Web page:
Addis Abeba was the first big city we saw after leaving Khartoum. The thousands of peoples, cars, minibuses, tuktuks, bicycles and animals just merge together in a big humming something. I think they still call it traffic. It’s like driving in Istanbul just double the amount of vehicles, throw in some animals, destroy some roads and remove the last traffic rules there are… but again after a while you get used to it and it works just fine. The first nights we spent at Wim’s Holland house. Topher and I had to get the visa for Kenia and an extension of our Ethiopian visa. It expires on the 30th what would be ok, but we wanted to have some extra time, if something should go wrong. So we got that done and another very important thing. We got our first hair cut since we left 🙂 For dinner we went to a small restaurant called African queen. The restaurant is run by an ethiopian lady who lived for over 30 years in Freiburg and learned cooking there. Unfortunately they couldn’t make the Sauerbrauten, which is on the menu, but we got some very good food and some Spätzle 🙂 It was a very nice time at Wim’s and we met a lot of interesting peoples and learned some good advices and stories. We got in contact with Seid because my luggage system was broken … again and needed to be welded. Seid, an overlander himself, is a very friendly guy and known for helping and supporting overlanders that come nearby Addis. We moved over to Seid’s place and he offered us to help us with some maintenance on the bikes. So we changed the oil, cleaned my carbonator, got the welding done and wanted to change the spark plugs on my bike. That worked fine with the first one, but the second came in wrong and messed up the thread… A broken spark plug thread could definitely be the end of your journey. The next morning a friend of Seid with more experience came over and with him we got the spark plug in, slowly forcing it in and out, bit for bit. It worked and I really hope it lasts till I am home again 😉 We headed on and had a look at the stele in Tyia, before we found a small hotel a little further down the road. Today was a big ethiopian holyday, the day of the cross. At night everywhere small bundles of bush where set on fire. We took a walk around and it was just a beautiful atmosphere. Our next stop was the paradise lodge in Arba Minch and yes it’s like a small paradise 🙂 From the bar you have a gigantic view over the Nechisar national park, the lake Abaya and the lake Chamo.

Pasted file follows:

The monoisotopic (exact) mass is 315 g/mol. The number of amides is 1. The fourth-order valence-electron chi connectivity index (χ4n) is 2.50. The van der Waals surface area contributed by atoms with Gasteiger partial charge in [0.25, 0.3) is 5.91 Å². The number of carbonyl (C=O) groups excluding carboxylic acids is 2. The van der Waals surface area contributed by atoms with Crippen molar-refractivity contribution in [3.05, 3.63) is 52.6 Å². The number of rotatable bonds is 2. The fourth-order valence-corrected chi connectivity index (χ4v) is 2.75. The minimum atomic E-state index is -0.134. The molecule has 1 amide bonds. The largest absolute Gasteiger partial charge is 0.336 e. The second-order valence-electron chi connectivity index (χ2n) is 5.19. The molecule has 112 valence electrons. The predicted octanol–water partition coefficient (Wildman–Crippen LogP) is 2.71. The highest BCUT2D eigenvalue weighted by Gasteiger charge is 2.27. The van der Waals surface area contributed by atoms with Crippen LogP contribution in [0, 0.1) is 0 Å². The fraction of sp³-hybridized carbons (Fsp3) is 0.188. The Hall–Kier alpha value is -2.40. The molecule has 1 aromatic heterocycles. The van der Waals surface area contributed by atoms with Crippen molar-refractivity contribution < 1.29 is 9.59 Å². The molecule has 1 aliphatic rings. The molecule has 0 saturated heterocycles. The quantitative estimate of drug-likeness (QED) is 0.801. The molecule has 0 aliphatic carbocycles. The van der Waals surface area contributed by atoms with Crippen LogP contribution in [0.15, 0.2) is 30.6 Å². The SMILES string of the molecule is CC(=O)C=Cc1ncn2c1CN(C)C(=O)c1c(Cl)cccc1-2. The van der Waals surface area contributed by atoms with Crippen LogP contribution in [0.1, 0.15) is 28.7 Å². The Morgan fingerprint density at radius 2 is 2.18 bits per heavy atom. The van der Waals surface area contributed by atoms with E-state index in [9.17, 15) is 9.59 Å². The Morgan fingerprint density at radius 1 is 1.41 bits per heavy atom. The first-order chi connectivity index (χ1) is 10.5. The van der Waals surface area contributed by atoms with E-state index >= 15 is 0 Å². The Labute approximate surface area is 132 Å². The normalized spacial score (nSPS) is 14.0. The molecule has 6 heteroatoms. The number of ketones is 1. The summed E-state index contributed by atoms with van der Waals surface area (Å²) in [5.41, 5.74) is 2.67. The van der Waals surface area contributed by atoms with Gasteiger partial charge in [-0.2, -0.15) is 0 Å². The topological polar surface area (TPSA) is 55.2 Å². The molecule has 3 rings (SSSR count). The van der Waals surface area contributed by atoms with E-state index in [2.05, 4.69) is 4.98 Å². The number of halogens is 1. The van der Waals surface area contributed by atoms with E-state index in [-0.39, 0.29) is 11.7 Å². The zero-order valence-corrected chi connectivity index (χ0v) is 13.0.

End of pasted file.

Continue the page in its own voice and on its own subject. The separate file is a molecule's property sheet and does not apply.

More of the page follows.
The food was also really good and we could spent some time at the pool. We took the bikes and visited the local crocodile farm. Here they breed Nile crocodiles for their skin and you can see them in different ages and sizes. After two nights the paradise time was done and we were on the way to Moyale, to cross the border to Kenia and to take the so called hell road to Marsabit. The last 50 km to Moyale coming from Mega, where we spent the night, were already quite tough because there were constructions everywhere. So every 500 m there is a diversion from the tar mark which consist mainly of sand. Very very soft and light red sand that behaves more like a fluid than something solid. It took us awhile to master this part of the track, but I think with a smaller bike and without luggage it can be a lot of fun. Roter Sand from David on Vimeo. Road Closed from David on Vimeo. The border crossing was no problem and we were on the hell road. The first 70 km were as promised tough. A mixture of loose gravel, sand, wash board, pot holes and stones was demanding a lot from the bikes and from us. But we made it without any loss ;). Then out of nowhere it came … tar mark, for the next 50 km. The road was in a perfect condition and we just blasted over it. Tonight’s accommodation was bush camping at a nice remote place near the road. On the way through the bush Topher unfortunately hit a tree stump with his left side case. The case got deformed and tore up at the bottom, but we managed to bend it back to a certain level and closed the gap with tape. That should work till we find a better place to work on it. The rest of the Moyale road was a short run on gravel and 100 km tar mark all the way to Marsabit. Seems like this hell is slowly freezing in. So in the end we were glad about all the tar mark but also a bit disappointed. At least we got a taste of what it used to be 😉